In the polarized United States everyone agrees about something, although the ways that we agree, the terms that we use, and the things that we say are quite different. In short, we agree that schools are in bad shape. In nobody's view are schools doing well. Expressions of this agreement, from left to right and reformist to radical, seem different, but are not nearly as different as one might expect.
On the left, public schools are championed as centers that add value to a democratic society in the way that roads and libraries do. This view is critical of public schools for not being as public as they should be, for becoming too representative of private interests. This view sees the curriculum of public schools as infected with a bias for Christian religion and the idolatry of the U.S. nation-state.
On the right, alternatives to public schools are sought after, from private academies to charter schools, because the public delivery method is seen as being too restrictive, limiting, and wasteful. This view is critical of public schools for being too bureaucratic and representative of insular local interests and the State. This view sees the curriculum of public schools as infected with a bias for secularism and anti-Americanism.
There are more radical positions, of course, that reject the school altogether or, more moderately, reproduce it in different forms at home and in alternative academic settings. But even these positions ascribe to the basic belief that the present state of schooling is a harm. Where the radicals differ from the more reformist right and left is that they do not see schools as failures. Schools, the radicals say, are quite successful at doing exactly what they were created to do—such as dividing a nation into neat and predictable binaries—most of all, to create a docile and unthinking class of useful idiots. We do not need to reform schools, on the radical view; we need to destroy them.
Critics of the Common Core emerged from every side as soon as it began about a year ago. Proponents of classical models of schooling hated it every bit as much as the Marxists and the free-schoolers did. From Bush to Obama, the transition from No Child Left Behind to Race to the Top to Common Core is a seamless bi-partisan garment. I know much of this because I work closely with leftist and anarchist educational scholars and theorists, classical liberals, and Catholic conservatives of every stripe. Each group seems to think that each other one is a fan of these recent policies or some aspect of their rationale, but the truth is that they are not the enemies they suspect each other of being. Indeed, for once, they may be allies.
Those who support the status quo model of compulsory schooling, regulated by standardized tests that have no real standards, governed by arbitrary rules cooked up by a crockpot of social scientific studies that expire every two or three years, do so mainly for reasons of ignorance or self-preservation, not because they believe that the schools of today are worthwhile in their present state. For most people, schools are more reliable routes to miserable jobs and money than anything else out there, so why not support them?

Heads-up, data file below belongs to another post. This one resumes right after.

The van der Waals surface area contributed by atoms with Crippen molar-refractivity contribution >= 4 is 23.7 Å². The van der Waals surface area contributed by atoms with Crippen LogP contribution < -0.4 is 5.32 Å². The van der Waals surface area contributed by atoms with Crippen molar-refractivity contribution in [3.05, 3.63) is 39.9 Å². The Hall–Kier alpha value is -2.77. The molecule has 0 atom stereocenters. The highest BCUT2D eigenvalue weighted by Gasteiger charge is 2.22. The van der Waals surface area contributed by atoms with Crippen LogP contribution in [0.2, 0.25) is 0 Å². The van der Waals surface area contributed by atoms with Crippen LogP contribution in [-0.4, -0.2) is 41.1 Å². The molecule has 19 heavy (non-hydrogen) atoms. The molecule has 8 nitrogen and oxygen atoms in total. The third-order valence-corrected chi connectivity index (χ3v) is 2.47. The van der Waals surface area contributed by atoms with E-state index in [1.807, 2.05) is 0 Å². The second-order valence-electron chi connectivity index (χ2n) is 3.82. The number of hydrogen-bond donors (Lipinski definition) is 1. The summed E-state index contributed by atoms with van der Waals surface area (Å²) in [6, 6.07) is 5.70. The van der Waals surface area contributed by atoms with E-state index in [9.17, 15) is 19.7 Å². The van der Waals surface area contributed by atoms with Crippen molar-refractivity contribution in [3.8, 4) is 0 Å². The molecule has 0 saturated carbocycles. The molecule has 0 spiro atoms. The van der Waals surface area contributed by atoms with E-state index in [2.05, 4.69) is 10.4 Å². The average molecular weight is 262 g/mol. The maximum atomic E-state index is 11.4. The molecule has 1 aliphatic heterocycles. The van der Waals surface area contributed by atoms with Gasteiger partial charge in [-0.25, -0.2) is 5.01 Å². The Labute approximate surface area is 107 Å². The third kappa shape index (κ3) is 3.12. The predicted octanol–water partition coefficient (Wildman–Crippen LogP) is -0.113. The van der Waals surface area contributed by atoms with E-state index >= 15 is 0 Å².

Revolution begins with dissatisfaction. A true consensus is always already present in a dissensus infectious enough to go unnoticed. Perhaps this is why politicians say next to nothing about schools, except for conflating them with starry-eyed, Hallmark-card platitudes about education. The general public does not understand what schools are here to do, where they came from, and why we decided to make people attend them for 12 consecutive years under penalty of law during the mid-19th century. The ideological ways in which the vocation of teaching has been decimated is about much more than teacher unions and compensation. And there is blame to go around several times. We’ve lost our way, or perhaps we’ve found our way into a dissent that is long overdue.
How this state of schooling leaks into colleges and universities is not hard to see or understand. Ask any thoughtful academic about the state of her profession and home institution and the reply will invariably be grim about the future. The schooling consensus replicates itself across the humanities. How is it that atheistic analytic philosophy departments and leftist cultural studies faculties are just as insecure and fragile today as religious studies scholars and theologians? Academics sometimes like to think that one side is reaping the rewards of our vulnerability, but the truth is that this monstrous philistinism shows no prejudice.
In the fine arts things are even more poignant and terrifying. School killed jazz, some people say. Who knows? What seems clear is that the school of today is no longer the school of yesteryear, the school that, whether public or private, functioned as a primarily civic institution, with disciplinary but protective social purposes. The school of today is indifferent and even allergic to the civic model; schooling is today becoming less and less political and more and more economic in scope and purpose. Schools are, like prisons, a for-profit business, a barrel of fish booming and beaming with practical and relevant and quick ways to make a buck or two.
This new economic school is a threat to all. It is a menace with enough teeth to not be picky about the pet theories of those whom it eats. We don’t agree about education or the political questions of what a society is and should be, but I think that we all agree—even those who don’t realize it—that schooling today is lost and must be revisited from the beginning.
This is a weak consensus, to be sure, as all authentic agreement is, but it is a start for finding a direction that helps more than it harms. The schooling consensus might at the very least begin a modest experiment in seeing one’s own fate in the hands of another.